Published: Sun, August 12, 2018
Money | By Armando Alvarado

Who is funding Tesla buyout plan, board asks Elon Musk

Who is funding Tesla buyout plan, board asks Elon Musk

Tesla shares tumbled on Thursday (Aug 9) following a report the company faces intensifying scrutiny from securities regulators as United States stocks finished a quiet session mostly lower.

The SEC already has opened an inquiry into the wording and method of Musk's disclosure about the deal, according to a Wednesday report in The Wall Street Journal, which cited unidentified people familiar with the matter.

Musk had first raised the go-private possibility with the board last week, according to a statement from six of Tesla's nine directors.

It's unclear whether Saudi Arabia's sovereign wealth fund, which is said to have built less than a 5 per cent stake in Tesla, has agreed to commit money to the transaction, CNBC said.

In a statement on Wednesday, Tesla's board said its discussion with Mr Musk "addressed the funding" for the deal, without offering more details. 9, Tesla shares have dropped back to near the level they were trading at before CEO Elon Musk tweeted Tuesday that he may take the company private.

Telling Musk, Tesla's founder and largest shareholder, to go his own way is an unusual move for any board - and suggests that their interests are separate. I mean, if you are an institutional investor with hundreds of millions invested in Tesla, who, other than Musk, could you trust to speak authoritatively on behalf of the company?

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Elon Musk, a pioneer in commercial space exploration and electric cars, is now tinkering with one of Wall Street's most storied products: the management led buyout.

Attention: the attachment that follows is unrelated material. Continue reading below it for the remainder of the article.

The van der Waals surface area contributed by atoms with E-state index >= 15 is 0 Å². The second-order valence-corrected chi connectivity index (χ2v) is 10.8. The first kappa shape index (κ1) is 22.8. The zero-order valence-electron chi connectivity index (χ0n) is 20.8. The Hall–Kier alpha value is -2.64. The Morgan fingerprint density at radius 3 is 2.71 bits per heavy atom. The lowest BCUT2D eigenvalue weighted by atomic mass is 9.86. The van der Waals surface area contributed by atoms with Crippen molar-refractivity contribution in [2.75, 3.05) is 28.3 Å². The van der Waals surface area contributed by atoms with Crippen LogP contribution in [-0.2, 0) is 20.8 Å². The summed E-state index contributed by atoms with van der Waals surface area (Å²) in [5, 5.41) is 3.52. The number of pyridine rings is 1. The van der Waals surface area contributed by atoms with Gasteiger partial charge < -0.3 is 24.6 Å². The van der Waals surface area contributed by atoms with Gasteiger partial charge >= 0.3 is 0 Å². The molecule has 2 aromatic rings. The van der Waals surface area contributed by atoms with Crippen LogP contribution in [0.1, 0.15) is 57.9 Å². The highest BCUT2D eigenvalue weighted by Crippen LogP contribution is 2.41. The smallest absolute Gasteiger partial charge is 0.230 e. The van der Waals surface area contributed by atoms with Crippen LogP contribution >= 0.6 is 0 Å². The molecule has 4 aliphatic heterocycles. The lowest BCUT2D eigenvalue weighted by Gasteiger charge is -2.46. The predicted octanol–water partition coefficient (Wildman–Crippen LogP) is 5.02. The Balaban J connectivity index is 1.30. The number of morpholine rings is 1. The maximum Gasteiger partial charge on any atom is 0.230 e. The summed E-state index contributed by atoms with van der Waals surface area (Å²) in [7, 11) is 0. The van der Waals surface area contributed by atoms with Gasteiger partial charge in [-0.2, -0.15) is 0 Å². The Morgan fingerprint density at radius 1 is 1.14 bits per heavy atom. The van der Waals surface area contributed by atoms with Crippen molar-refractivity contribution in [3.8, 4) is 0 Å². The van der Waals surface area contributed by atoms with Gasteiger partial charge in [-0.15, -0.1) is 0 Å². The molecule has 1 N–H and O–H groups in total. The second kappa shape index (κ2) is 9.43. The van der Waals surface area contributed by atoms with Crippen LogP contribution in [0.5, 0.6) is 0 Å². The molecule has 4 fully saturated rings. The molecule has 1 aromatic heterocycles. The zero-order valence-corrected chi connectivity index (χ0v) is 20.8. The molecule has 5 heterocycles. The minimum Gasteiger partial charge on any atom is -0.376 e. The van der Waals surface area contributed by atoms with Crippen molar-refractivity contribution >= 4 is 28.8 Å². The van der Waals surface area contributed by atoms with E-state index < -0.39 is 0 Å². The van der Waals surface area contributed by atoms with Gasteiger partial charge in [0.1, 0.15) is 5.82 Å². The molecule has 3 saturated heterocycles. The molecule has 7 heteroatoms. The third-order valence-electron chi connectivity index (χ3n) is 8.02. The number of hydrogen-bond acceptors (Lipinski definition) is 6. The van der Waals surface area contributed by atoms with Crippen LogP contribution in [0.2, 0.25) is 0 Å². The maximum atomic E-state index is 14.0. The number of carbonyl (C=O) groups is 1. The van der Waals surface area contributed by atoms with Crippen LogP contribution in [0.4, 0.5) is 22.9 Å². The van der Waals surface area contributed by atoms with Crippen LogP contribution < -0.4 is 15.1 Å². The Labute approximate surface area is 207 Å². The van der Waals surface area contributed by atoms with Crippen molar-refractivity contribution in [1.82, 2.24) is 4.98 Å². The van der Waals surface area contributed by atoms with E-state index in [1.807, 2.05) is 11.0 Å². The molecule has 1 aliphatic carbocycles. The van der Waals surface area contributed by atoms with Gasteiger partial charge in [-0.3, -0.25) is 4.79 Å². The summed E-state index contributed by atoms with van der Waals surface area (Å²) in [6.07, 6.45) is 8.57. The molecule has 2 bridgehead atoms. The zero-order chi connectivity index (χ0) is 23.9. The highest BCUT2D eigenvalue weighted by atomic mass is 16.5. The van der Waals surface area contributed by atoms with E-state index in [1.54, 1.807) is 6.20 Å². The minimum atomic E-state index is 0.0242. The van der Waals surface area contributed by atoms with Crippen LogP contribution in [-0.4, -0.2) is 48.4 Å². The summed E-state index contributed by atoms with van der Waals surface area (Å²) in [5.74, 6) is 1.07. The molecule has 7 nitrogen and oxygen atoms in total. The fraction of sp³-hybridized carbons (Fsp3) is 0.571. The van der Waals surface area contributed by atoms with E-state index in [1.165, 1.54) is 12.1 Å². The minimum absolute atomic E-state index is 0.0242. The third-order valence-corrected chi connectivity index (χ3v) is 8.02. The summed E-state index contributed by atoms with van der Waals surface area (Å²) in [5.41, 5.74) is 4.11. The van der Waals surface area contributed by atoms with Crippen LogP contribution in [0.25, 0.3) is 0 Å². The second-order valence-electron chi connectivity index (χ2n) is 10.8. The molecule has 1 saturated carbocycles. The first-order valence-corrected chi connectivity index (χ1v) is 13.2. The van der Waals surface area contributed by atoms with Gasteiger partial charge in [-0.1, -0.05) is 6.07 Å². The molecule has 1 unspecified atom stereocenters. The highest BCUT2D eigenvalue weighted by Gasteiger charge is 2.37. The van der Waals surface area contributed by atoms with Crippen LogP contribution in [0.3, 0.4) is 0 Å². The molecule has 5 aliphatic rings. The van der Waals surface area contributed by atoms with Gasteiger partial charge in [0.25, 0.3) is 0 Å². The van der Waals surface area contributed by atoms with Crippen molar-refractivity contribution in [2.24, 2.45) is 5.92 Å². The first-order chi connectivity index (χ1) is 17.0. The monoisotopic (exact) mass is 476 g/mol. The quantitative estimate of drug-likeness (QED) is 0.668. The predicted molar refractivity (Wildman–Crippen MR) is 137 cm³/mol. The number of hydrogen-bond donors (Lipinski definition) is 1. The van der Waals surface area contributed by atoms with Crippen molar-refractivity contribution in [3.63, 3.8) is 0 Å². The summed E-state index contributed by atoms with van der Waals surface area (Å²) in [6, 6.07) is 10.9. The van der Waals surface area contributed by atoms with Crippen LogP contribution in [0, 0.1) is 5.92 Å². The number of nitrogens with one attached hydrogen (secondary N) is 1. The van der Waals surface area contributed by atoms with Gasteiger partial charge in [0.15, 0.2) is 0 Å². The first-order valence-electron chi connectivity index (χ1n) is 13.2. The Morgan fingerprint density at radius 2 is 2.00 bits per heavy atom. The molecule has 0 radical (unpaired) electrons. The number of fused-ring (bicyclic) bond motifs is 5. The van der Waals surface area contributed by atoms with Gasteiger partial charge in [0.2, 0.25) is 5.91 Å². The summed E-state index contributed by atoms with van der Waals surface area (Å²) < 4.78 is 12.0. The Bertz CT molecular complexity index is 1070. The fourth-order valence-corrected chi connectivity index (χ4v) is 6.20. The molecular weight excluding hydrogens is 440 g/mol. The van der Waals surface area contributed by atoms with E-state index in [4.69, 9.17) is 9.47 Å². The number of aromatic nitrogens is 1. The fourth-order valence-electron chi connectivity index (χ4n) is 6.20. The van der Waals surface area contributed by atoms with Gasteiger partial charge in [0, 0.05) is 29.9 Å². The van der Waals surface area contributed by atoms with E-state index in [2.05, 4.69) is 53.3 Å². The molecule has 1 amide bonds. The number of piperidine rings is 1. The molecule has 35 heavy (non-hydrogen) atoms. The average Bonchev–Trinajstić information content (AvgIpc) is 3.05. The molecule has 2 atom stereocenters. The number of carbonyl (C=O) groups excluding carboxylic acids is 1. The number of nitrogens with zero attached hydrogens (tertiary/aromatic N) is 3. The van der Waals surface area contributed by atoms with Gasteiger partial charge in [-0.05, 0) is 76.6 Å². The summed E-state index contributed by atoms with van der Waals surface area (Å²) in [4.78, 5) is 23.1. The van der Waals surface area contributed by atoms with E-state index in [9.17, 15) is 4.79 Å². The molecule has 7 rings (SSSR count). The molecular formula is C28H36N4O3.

Some Wall Street analysts are skeptical about Musk's ability to garner enormous financial support to complete such an agreement, given Tesla's losses, its USA $ 10.9 billion in debt and its bonds rated in speculative territory by worldwide agencies. It is not clear if PIF is interested in financing Musk's proposed take-private deal.

News of the potential buyout already has stung investors known as "short sellers" who have always been a thorn in Musk's side.

I hope not, because I think Tesla going private is a great idea (like my friend Yann Brandt, who thankfully has announced in the wake of Musk's Twitter pronouncement that he is keeping his seminal solar newsletter, SolarWakeup, private). Tesla's stock backtracked by more than 2 percent to close at $370.34.

Booking Holdings slumped five per cent on disappointment over the company's third-quarter forecast.

According to UK's the Guardian, this new valuation would float his company from its current stock market value of $63.8 billion to a whopping $82 billion, a near $20 billion inflation. One was speculation about whether Musk was serious or just making a dumb weed joke (serious, it seems, based on this blog post on Tesla's website) and about how much cash he'd need to make it actually happen (likely $50 billion plus).

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